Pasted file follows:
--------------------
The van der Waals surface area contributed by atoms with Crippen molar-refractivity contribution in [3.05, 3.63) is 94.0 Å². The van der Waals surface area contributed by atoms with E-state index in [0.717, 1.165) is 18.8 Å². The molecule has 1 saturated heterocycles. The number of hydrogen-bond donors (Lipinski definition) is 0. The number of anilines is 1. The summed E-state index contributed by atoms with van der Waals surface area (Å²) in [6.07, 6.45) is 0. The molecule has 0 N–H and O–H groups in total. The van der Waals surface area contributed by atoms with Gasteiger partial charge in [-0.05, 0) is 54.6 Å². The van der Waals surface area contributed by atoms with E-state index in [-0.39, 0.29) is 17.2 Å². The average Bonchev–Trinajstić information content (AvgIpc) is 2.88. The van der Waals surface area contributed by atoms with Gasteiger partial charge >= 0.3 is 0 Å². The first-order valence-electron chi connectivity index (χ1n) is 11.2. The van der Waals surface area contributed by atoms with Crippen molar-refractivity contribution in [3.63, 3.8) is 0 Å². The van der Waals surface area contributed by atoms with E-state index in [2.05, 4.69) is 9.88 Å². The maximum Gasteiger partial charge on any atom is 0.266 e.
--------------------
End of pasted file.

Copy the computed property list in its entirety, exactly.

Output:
The van der Waals surface area contributed by atoms with Crippen molar-refractivity contribution in [3.05, 3.63) is 94.0 Å². The van der Waals surface area contributed by atoms with E-state index in [0.717, 1.165) is 18.8 Å². The molecule has 1 saturated heterocycles. The number of hydrogen-bond donors (Lipinski definition) is 0. The number of anilines is 1. The summed E-state index contributed by atoms with van der Waals surface area (Å²) in [6.07, 6.45) is 0. The molecule has 0 N–H and O–H groups in total. The van der Waals surface area contributed by atoms with Gasteiger partial charge in [-0.05, 0) is 54.6 Å². The van der Waals surface area contributed by atoms with E-state index in [-0.39, 0.29) is 17.2 Å². The average Bonchev–Trinajstić information content (AvgIpc) is 2.88. The van der Waals surface area contributed by atoms with Gasteiger partial charge >= 0.3 is 0 Å². The first-order valence-electron chi connectivity index (χ1n) is 11.2. The van der Waals surface area contributed by atoms with Crippen molar-refractivity contribution in [3.63, 3.8) is 0 Å². The van der Waals surface area contributed by atoms with E-state index in [2.05, 4.69) is 9.88 Å². The maximum Gasteiger partial charge on any atom is 0.266 e.